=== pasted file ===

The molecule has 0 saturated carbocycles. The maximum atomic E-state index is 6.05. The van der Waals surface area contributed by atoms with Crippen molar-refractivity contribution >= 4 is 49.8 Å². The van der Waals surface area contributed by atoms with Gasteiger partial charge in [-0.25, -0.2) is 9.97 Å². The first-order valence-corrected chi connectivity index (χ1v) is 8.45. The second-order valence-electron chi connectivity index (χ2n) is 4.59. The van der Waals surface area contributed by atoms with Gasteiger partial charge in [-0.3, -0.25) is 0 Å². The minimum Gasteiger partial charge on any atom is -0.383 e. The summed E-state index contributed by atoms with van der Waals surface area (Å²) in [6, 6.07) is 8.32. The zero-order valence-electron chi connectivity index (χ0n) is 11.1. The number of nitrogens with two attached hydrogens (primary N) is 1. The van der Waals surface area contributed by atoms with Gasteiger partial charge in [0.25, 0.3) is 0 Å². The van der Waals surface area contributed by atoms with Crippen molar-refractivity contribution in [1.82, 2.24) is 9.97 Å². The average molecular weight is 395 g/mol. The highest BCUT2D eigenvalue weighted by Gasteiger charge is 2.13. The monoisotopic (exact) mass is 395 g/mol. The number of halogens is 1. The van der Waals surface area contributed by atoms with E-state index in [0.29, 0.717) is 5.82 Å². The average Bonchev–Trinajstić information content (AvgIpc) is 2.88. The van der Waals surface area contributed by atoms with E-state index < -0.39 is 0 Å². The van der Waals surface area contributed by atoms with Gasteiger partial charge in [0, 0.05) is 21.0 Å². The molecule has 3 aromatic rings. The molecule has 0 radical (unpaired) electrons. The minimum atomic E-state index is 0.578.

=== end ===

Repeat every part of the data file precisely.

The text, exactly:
The molecule has 0 saturated carbocycles. The maximum atomic E-state index is 6.05. The van der Waals surface area contributed by atoms with Crippen molar-refractivity contribution >= 4 is 49.8 Å². The van der Waals surface area contributed by atoms with Gasteiger partial charge in [-0.25, -0.2) is 9.97 Å². The first-order valence-corrected chi connectivity index (χ1v) is 8.45. The second-order valence-electron chi connectivity index (χ2n) is 4.59. The van der Waals surface area contributed by atoms with Gasteiger partial charge in [-0.3, -0.25) is 0 Å². The minimum Gasteiger partial charge on any atom is -0.383 e. The summed E-state index contributed by atoms with van der Waals surface area (Å²) in [6, 6.07) is 8.32. The zero-order valence-electron chi connectivity index (χ0n) is 11.1. The number of nitrogens with two attached hydrogens (primary N) is 1. The van der Waals surface area contributed by atoms with Gasteiger partial charge in [0.25, 0.3) is 0 Å². The van der Waals surface area contributed by atoms with Crippen molar-refractivity contribution in [1.82, 2.24) is 9.97 Å². The average molecular weight is 395 g/mol. The highest BCUT2D eigenvalue weighted by Gasteiger charge is 2.13. The monoisotopic (exact) mass is 395 g/mol. The number of halogens is 1. The van der Waals surface area contributed by atoms with E-state index in [0.29, 0.717) is 5.82 Å². The average Bonchev–Trinajstić information content (AvgIpc) is 2.88. The van der Waals surface area contributed by atoms with E-state index < -0.39 is 0 Å². The van der Waals surface area contributed by atoms with Gasteiger partial charge in [0, 0.05) is 21.0 Å². The molecule has 3 aromatic rings. The molecule has 0 radical (unpaired) electrons. The minimum atomic E-state index is 0.578.